2013, Music City Center,
"Sound Wave," a site-specific sculpture, is inspired by a musical staff of five lines and the undulating shape of a sound wave. It was commissioned for Music City Center, a large new convention facility in downtown Nashville, TN. READ MORE
"By weaving the imagined strands of a sound wave in and around the familiar five-bar musical staff used in music notation, and positioning musical "notes" in the form of LED lights, Galston was able to visually join the concept of sound waves to the fluid motion of melody. ...." -- Essay by Susan W. Knowles READ REVIEWS
Aluminum pipe, LEDs, computer controller, plexiglas, steel cable
Dimensions: 20' H x 40' W x 120' L
"Sound Wave," a site-specific sculpture, is inspired by a musical staff of five lines and the undulating shape of a sound wave. It was commissioned for Music City Center, a large new convention facility in downtown Nashville, TN.
When I first visited the Music City Center site under construction, I noticed that the curve of the building's giant guitar shape went right through the space for which I was proposing. I imagined: What if sound waves reverberated off the guitar and into the space? What would these patterns look like? This became the catalyst for "Sound Wave."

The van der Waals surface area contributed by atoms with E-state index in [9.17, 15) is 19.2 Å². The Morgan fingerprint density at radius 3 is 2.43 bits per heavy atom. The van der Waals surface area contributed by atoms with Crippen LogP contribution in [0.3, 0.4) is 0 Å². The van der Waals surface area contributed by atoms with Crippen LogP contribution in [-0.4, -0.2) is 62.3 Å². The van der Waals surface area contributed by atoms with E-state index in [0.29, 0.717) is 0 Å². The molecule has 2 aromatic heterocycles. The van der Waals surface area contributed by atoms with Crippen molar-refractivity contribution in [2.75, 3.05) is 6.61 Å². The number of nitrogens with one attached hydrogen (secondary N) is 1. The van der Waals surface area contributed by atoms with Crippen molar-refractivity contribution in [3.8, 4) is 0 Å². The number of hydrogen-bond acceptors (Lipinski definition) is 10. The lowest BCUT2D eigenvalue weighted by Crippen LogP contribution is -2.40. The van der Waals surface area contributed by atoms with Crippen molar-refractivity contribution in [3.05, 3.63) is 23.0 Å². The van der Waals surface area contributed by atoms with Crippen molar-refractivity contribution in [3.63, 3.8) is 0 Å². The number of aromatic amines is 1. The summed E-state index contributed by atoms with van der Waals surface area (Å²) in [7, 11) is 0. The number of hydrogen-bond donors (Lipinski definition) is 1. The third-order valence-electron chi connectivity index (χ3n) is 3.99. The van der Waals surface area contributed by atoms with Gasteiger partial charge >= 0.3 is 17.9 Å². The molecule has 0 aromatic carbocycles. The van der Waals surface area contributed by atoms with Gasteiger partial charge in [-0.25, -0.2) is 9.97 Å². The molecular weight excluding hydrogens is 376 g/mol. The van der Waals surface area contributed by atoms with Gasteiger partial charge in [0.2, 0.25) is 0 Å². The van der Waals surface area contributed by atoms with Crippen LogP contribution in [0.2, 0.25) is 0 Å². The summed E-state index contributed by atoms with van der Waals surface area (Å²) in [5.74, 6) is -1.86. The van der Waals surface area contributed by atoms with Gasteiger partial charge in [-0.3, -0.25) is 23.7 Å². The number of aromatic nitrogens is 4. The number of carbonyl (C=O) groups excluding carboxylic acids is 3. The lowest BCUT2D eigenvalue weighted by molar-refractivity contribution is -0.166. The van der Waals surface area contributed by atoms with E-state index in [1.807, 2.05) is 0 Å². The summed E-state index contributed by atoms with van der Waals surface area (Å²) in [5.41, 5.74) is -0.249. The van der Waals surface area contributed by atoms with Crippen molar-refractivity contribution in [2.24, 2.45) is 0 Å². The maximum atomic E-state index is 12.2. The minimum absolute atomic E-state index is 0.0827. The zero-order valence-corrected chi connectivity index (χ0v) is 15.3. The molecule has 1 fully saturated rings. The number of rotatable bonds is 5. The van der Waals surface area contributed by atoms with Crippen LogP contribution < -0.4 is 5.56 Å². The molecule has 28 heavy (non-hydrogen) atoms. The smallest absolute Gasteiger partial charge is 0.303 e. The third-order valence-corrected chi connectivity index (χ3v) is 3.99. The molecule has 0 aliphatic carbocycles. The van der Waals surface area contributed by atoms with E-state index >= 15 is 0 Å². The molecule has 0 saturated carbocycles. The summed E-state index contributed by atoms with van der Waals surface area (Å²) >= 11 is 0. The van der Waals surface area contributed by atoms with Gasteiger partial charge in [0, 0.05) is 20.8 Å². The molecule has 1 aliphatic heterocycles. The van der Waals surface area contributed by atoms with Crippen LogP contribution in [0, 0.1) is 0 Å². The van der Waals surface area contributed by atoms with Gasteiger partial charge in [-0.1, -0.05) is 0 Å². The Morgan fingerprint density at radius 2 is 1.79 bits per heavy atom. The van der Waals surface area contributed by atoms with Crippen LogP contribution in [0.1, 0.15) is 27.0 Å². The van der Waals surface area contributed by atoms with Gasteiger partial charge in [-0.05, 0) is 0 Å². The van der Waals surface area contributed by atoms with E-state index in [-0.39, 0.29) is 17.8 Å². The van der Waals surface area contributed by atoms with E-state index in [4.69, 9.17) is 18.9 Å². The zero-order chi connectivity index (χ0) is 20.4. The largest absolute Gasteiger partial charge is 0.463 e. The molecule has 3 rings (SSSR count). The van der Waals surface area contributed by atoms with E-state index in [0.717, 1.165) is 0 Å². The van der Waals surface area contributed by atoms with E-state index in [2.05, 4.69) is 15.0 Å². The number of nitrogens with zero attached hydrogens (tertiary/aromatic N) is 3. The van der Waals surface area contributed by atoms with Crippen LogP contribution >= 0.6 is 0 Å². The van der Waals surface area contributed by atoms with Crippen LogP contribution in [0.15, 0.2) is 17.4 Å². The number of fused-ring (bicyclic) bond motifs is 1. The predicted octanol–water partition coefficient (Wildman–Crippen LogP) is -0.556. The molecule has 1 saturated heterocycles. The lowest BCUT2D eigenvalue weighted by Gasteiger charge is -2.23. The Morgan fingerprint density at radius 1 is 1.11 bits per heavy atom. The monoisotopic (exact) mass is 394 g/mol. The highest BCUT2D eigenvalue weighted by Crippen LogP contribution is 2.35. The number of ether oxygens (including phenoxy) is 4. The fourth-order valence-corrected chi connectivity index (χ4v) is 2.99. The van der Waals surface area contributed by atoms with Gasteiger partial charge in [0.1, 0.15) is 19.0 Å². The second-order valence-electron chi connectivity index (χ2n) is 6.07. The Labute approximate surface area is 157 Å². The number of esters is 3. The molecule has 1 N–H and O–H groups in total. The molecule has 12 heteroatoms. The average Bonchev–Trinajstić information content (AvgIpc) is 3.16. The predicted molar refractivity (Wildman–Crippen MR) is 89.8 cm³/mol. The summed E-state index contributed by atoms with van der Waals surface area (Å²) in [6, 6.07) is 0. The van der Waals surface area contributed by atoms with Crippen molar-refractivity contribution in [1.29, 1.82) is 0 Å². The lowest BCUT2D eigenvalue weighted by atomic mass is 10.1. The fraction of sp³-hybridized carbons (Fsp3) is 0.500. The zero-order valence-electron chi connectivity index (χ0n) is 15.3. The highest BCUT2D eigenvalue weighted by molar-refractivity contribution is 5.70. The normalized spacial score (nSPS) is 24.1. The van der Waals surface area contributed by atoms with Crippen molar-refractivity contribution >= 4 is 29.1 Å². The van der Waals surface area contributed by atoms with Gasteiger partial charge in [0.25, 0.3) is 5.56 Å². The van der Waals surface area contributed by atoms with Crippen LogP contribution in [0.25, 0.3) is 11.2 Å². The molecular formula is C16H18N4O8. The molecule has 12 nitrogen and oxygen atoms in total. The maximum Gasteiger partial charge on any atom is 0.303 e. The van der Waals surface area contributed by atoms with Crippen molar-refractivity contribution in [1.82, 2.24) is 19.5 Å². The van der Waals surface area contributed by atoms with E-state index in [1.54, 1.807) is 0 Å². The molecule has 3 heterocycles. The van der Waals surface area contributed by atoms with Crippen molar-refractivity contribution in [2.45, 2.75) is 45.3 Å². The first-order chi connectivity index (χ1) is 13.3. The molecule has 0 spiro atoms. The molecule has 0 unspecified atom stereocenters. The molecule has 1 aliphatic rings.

To create the design, I made a series of models in which I cut and twisted musical staffs, releasing them from the flat page into three dimensions. Then working from a scale model, I envisioned how these undulating forms would fit harmoniously into the space, and how people would experience them.
The sculpture consists of three main elements: twenty serpentine aluminum pipes in groups of five to create four "staffs"; 134 custom-made blue LED light fixtures arranged on the staffs to form "notes"; and a computer program to control and vary a sequence of lighting changes in a 6 minute loop. To realize this design, I collaborated with a master fabricator and electrical engineer.
The 120 foot long piece is suspended overhead in a corridor at one of the main entryways to the building adjacent to a glass curtain wall, making it visible from multiple vantage points, both inside and outside. My goal was to immerse viewers in the sculptural environment while walking down the corridor, as if they were inside a piece of music. While there is no sound, I wanted to create a visual melody, where sequences of lighting changes unfold in a musical way, with fast and slow sections of different rhythms.